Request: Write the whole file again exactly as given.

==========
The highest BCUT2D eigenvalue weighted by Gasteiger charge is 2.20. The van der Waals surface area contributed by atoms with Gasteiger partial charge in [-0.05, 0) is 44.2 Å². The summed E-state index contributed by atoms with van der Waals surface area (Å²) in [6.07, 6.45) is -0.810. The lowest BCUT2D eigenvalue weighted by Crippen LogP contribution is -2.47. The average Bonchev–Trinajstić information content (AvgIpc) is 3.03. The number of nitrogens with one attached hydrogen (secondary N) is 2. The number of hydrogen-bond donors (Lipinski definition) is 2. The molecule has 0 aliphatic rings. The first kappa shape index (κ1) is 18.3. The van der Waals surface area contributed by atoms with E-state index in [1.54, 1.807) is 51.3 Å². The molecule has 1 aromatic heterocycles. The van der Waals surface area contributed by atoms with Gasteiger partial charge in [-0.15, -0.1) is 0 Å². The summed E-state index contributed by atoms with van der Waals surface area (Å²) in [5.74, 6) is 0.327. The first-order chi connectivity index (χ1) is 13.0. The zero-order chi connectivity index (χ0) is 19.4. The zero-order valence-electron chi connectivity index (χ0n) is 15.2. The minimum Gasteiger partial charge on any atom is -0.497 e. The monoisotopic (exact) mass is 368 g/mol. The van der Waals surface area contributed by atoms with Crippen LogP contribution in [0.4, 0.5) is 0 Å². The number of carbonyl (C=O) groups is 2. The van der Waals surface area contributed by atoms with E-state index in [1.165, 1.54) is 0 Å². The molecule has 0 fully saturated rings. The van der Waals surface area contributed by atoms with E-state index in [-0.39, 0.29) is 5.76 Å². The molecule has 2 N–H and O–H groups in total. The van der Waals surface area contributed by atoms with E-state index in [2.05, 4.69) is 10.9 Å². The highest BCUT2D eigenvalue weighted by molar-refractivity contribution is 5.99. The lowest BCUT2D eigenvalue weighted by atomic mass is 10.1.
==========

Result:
The highest BCUT2D eigenvalue weighted by Gasteiger charge is 2.20. The van der Waals surface area contributed by atoms with Gasteiger partial charge in [-0.05, 0) is 44.2 Å². The summed E-state index contributed by atoms with van der Waals surface area (Å²) in [6.07, 6.45) is -0.810. The lowest BCUT2D eigenvalue weighted by Crippen LogP contribution is -2.47. The average Bonchev–Trinajstić information content (AvgIpc) is 3.03. The number of nitrogens with one attached hydrogen (secondary N) is 2. The number of hydrogen-bond donors (Lipinski definition) is 2. The molecule has 0 aliphatic rings. The first kappa shape index (κ1) is 18.3. The van der Waals surface area contributed by atoms with E-state index in [1.54, 1.807) is 51.3 Å². The molecule has 1 aromatic heterocycles. The van der Waals surface area contributed by atoms with Gasteiger partial charge in [-0.15, -0.1) is 0 Å². The summed E-state index contributed by atoms with van der Waals surface area (Å²) in [5.74, 6) is 0.327. The first-order chi connectivity index (χ1) is 13.0. The zero-order chi connectivity index (χ0) is 19.4. The zero-order valence-electron chi connectivity index (χ0n) is 15.2. The minimum Gasteiger partial charge on any atom is -0.497 e. The monoisotopic (exact) mass is 368 g/mol. The van der Waals surface area contributed by atoms with Crippen LogP contribution in [0.4, 0.5) is 0 Å². The number of carbonyl (C=O) groups is 2. The van der Waals surface area contributed by atoms with E-state index in [1.165, 1.54) is 0 Å². The molecule has 0 fully saturated rings. The van der Waals surface area contributed by atoms with E-state index in [-0.39, 0.29) is 5.76 Å². The molecule has 2 N–H and O–H groups in total. The van der Waals surface area contributed by atoms with E-state index in [2.05, 4.69) is 10.9 Å². The highest BCUT2D eigenvalue weighted by molar-refractivity contribution is 5.99. The lowest BCUT2D eigenvalue weighted by atomic mass is 10.1.